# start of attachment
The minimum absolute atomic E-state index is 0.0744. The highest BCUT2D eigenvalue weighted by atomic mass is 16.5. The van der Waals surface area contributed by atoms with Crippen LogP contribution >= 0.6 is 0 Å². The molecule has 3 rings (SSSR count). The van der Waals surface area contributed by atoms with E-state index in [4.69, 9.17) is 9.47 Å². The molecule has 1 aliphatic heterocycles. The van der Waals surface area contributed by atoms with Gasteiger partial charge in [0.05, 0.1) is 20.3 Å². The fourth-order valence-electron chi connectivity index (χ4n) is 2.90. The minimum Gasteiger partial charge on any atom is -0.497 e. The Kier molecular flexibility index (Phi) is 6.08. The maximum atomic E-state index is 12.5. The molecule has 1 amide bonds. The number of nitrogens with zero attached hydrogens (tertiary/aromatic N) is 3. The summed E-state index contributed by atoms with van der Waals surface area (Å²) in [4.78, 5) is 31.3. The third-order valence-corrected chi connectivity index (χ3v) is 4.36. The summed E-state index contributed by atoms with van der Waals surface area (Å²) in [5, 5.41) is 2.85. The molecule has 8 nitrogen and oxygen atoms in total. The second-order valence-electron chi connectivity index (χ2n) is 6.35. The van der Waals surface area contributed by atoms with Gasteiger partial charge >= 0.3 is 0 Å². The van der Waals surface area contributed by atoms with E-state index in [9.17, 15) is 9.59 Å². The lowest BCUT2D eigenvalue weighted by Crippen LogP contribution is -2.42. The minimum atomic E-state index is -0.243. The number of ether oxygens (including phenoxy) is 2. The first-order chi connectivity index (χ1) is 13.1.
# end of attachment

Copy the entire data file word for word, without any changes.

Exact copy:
The minimum absolute atomic E-state index is 0.0744. The highest BCUT2D eigenvalue weighted by atomic mass is 16.5. The van der Waals surface area contributed by atoms with Crippen LogP contribution >= 0.6 is 0 Å². The molecule has 3 rings (SSSR count). The van der Waals surface area contributed by atoms with E-state index in [4.69, 9.17) is 9.47 Å². The molecule has 1 aliphatic heterocycles. The van der Waals surface area contributed by atoms with Gasteiger partial charge in [0.05, 0.1) is 20.3 Å². The fourth-order valence-electron chi connectivity index (χ4n) is 2.90. The minimum Gasteiger partial charge on any atom is -0.497 e. The Kier molecular flexibility index (Phi) is 6.08. The maximum atomic E-state index is 12.5. The molecule has 1 amide bonds. The number of nitrogens with zero attached hydrogens (tertiary/aromatic N) is 3. The summed E-state index contributed by atoms with van der Waals surface area (Å²) in [4.78, 5) is 31.3. The third-order valence-corrected chi connectivity index (χ3v) is 4.36. The summed E-state index contributed by atoms with van der Waals surface area (Å²) in [5, 5.41) is 2.85. The molecule has 8 nitrogen and oxygen atoms in total. The second-order valence-electron chi connectivity index (χ2n) is 6.35. The van der Waals surface area contributed by atoms with Gasteiger partial charge >= 0.3 is 0 Å². The van der Waals surface area contributed by atoms with E-state index in [9.17, 15) is 9.59 Å². The lowest BCUT2D eigenvalue weighted by Crippen LogP contribution is -2.42. The minimum atomic E-state index is -0.243. The number of ether oxygens (including phenoxy) is 2. The first-order chi connectivity index (χ1) is 13.1.